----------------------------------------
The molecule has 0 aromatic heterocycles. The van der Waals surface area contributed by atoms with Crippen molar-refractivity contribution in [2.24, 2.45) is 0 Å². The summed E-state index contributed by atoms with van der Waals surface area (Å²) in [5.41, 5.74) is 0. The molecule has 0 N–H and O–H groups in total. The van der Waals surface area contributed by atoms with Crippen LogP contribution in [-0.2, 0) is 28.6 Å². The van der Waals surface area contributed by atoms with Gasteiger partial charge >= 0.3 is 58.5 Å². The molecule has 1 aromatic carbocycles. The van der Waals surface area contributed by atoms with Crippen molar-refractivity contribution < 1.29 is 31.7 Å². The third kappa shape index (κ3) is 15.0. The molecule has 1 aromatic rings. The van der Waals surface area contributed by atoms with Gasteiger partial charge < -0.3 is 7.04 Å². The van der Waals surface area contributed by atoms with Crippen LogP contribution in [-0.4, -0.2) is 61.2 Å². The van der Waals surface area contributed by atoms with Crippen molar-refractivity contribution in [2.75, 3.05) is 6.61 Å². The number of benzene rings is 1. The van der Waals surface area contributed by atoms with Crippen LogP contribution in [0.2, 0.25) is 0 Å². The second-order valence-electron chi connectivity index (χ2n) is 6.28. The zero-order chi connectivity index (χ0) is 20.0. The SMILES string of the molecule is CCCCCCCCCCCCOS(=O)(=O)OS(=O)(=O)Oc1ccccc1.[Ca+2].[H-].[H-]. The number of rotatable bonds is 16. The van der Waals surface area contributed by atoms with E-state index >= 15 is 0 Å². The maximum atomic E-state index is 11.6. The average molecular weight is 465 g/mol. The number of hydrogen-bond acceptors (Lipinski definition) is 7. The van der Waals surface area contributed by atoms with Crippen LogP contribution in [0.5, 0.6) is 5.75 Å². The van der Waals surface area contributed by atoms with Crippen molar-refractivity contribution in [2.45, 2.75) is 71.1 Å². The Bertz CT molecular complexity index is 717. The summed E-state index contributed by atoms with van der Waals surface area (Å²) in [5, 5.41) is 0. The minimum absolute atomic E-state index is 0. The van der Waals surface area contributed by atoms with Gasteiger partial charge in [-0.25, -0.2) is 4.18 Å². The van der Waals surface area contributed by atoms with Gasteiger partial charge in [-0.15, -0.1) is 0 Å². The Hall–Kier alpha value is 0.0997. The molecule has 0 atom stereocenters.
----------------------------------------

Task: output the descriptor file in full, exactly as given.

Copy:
The molecule has 0 aromatic heterocycles. The van der Waals surface area contributed by atoms with Crippen molar-refractivity contribution in [2.24, 2.45) is 0 Å². The summed E-state index contributed by atoms with van der Waals surface area (Å²) in [5.41, 5.74) is 0. The molecule has 0 N–H and O–H groups in total. The van der Waals surface area contributed by atoms with Crippen LogP contribution in [-0.2, 0) is 28.6 Å². The van der Waals surface area contributed by atoms with Gasteiger partial charge >= 0.3 is 58.5 Å². The molecule has 1 aromatic carbocycles. The van der Waals surface area contributed by atoms with Crippen molar-refractivity contribution < 1.29 is 31.7 Å². The third kappa shape index (κ3) is 15.0. The molecule has 1 aromatic rings. The van der Waals surface area contributed by atoms with Gasteiger partial charge < -0.3 is 7.04 Å². The van der Waals surface area contributed by atoms with Crippen LogP contribution in [-0.4, -0.2) is 61.2 Å². The van der Waals surface area contributed by atoms with Crippen molar-refractivity contribution in [2.75, 3.05) is 6.61 Å². The number of benzene rings is 1. The van der Waals surface area contributed by atoms with Crippen LogP contribution in [0.2, 0.25) is 0 Å². The second-order valence-electron chi connectivity index (χ2n) is 6.28. The zero-order chi connectivity index (χ0) is 20.0. The SMILES string of the molecule is CCCCCCCCCCCCOS(=O)(=O)OS(=O)(=O)Oc1ccccc1.[Ca+2].[H-].[H-]. The number of rotatable bonds is 16. The van der Waals surface area contributed by atoms with E-state index >= 15 is 0 Å². The maximum atomic E-state index is 11.6. The average molecular weight is 465 g/mol. The number of hydrogen-bond acceptors (Lipinski definition) is 7. The van der Waals surface area contributed by atoms with Crippen LogP contribution in [0.5, 0.6) is 5.75 Å². The van der Waals surface area contributed by atoms with Crippen molar-refractivity contribution in [2.45, 2.75) is 71.1 Å². The Bertz CT molecular complexity index is 717. The summed E-state index contributed by atoms with van der Waals surface area (Å²) in [5, 5.41) is 0. The minimum absolute atomic E-state index is 0. The van der Waals surface area contributed by atoms with Gasteiger partial charge in [-0.25, -0.2) is 4.18 Å². The van der Waals surface area contributed by atoms with Gasteiger partial charge in [-0.15, -0.1) is 0 Å². The Hall–Kier alpha value is 0.0997. The molecule has 0 atom stereocenters.